The Unknown Bacteria


A professor charges for work done by his graduate student.


Part 1, Background

Dr. Pérez has had a microorganism, isolated by a colleague, stored under glycerol in the laboratory refrigerator for about three months. Luis, a graduate student who has spent a year in Dr. Pérez's lab, is working on his thesis project, which requires extensive studying and practice in bacterial systematics. One morning, Luis answers the lab’s phone and takes a message for Dr. Pérez, from a Dr. Turner, Director of the Merle Pharmaceutical Research Company. He was asking if Dr. Pérez had been able to do something related to the identification of the bacteria that was sent to him a while back. Dr. Pérez assigned the examination of this bacteria to Luis, in addition to his thesis work.

Luis worked with the identification of the bacteria for two months at the same time he was working on his thesis. The identification of this unknown bacteria was done using the same procedures Luis used on his own thesis work.


  1. Given that this new assignment meant additional work for Luis, could he have refused to do it?
  2. Could/Should there be an arrangement between Luis and Dr. Pérez with respect to the results obtained in this job?

Part II

Luis prepared the report about the identity of the bacteria. It turned out to be a species that wasn’t described in the literature, which is why it was hard to identify. It was from the family Vibrionaceae, which doesn’t grow if some salts and essential nutrients are not added to the medium with them. It was a time consuming job for Luis, but in the end the bacteria was identifiable. As Luis explained about the bacteria Dr. Pérez left aside what he was doing, paid close attention to Luis, and asked for the details of the identification process.

Luis and Dr. Pérez discussed the identification strategy for an hour. Just after Luis left Dr. Perez’s office, the latter called Dr. Turner and gave him the good news that he identified the microorganism and that he would send him the report with the bill. That same afternoon Dr. Pérez submitted an abstract to the following annual convention of the American Society of Microbiology in which he figured as the only author.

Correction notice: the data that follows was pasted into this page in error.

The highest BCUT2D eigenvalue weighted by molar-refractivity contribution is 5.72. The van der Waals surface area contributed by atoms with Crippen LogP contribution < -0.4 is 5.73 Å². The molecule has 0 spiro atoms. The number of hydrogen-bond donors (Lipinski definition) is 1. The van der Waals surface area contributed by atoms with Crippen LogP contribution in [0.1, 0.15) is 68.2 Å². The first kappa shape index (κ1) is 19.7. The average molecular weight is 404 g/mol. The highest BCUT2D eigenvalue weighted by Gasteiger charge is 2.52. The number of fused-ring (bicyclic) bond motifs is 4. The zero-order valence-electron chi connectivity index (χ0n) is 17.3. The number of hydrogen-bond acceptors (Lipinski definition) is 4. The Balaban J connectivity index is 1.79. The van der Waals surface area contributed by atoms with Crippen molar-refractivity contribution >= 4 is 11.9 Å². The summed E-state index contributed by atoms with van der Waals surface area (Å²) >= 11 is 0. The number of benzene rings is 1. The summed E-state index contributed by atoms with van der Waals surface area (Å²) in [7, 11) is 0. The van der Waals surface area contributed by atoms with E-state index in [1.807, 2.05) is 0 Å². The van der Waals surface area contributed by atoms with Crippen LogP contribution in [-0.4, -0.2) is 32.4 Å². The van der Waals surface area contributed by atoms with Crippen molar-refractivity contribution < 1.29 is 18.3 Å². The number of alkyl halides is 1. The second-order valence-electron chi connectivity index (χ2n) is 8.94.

1. Do you consider it appropriate that Dr. Pérez attributed the identification of the bacteria to himself and that he figured as the only author of the work to be presented?
  2. Is it acceptable professional behavior for a professor be paid for a job done in the university’s facilities by one of his graduate students?

Part III

Luis presented a complaint to the Biology Director that Dr. Pérez got paid for a job that he did as his graduate student and was going to present the results in a meeting with himself as the only author. The Director inquired into the issue, first by verifying that Luis had spoken first to Dr. Pérez about the matter. Luis responded that the professor expelled him from the laboratory. The director sent for Dr. Pérez, who explained that in the presentation he was planning to recognize Luis' technical work, and that he considered it disrespectful that the student would question how he managed his laboratory.


  1. Is it acceptable that Luis confront Dr. Pérez?
  2. If you were the Director, what action would you have taken with respect to the situation presented by the graduate student?

Author(s): Dr. Mildred Chaparro, Dr. Carlos Delannoy, Dr. Doris Ramírez and Dr. Arturo Villamil (developed during the workshop “Ética 99”).

This case is reprinted with permission from the cases found at the Center for Ethics in the Professions at the University of Puerto Rico Mayagüez.

Mildred Chaparro, Carlos Delannoy, Doris Ramí­rez, Arturo Villamil. . The Unknown Bacteria. Online Ethics Center. DOI:.